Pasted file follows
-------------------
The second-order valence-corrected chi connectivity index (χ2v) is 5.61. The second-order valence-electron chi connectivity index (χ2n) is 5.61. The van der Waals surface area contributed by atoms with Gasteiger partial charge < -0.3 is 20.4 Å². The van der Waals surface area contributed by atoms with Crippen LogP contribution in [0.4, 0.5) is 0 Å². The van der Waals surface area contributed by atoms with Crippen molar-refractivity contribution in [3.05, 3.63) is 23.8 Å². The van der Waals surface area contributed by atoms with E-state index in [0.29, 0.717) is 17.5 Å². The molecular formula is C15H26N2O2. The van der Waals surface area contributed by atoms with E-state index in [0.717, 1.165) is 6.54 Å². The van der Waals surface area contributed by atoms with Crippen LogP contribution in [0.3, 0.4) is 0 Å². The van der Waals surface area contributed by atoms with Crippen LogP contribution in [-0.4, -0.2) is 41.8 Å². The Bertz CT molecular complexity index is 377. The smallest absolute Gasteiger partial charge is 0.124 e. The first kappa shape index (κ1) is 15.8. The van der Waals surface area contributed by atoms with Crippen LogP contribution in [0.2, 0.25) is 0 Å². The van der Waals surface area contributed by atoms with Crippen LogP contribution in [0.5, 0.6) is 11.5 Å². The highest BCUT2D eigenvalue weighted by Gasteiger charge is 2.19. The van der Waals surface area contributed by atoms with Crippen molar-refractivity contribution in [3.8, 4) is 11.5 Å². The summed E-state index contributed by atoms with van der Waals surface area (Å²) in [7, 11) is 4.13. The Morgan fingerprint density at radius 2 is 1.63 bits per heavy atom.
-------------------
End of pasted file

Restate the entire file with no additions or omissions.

The second-order valence-corrected chi connectivity index (χ2v) is 5.61. The second-order valence-electron chi connectivity index (χ2n) is 5.61. The van der Waals surface area contributed by atoms with Gasteiger partial charge < -0.3 is 20.4 Å². The van der Waals surface area contributed by atoms with Crippen LogP contribution in [0.4, 0.5) is 0 Å². The van der Waals surface area contributed by atoms with Crippen molar-refractivity contribution in [3.05, 3.63) is 23.8 Å². The van der Waals surface area contributed by atoms with E-state index in [0.29, 0.717) is 17.5 Å². The molecular formula is C15H26N2O2. The van der Waals surface area contributed by atoms with E-state index in [0.717, 1.165) is 6.54 Å². The van der Waals surface area contributed by atoms with Crippen LogP contribution in [0.3, 0.4) is 0 Å². The van der Waals surface area contributed by atoms with Crippen LogP contribution in [-0.4, -0.2) is 41.8 Å². The Bertz CT molecular complexity index is 377. The smallest absolute Gasteiger partial charge is 0.124 e. The first kappa shape index (κ1) is 15.8. The van der Waals surface area contributed by atoms with Crippen LogP contribution in [0.2, 0.25) is 0 Å². The van der Waals surface area contributed by atoms with Crippen LogP contribution in [0.5, 0.6) is 11.5 Å². The highest BCUT2D eigenvalue weighted by Gasteiger charge is 2.19. The van der Waals surface area contributed by atoms with Crippen molar-refractivity contribution in [3.8, 4) is 11.5 Å². The summed E-state index contributed by atoms with van der Waals surface area (Å²) in [7, 11) is 4.13. The Morgan fingerprint density at radius 2 is 1.63 bits per heavy atom.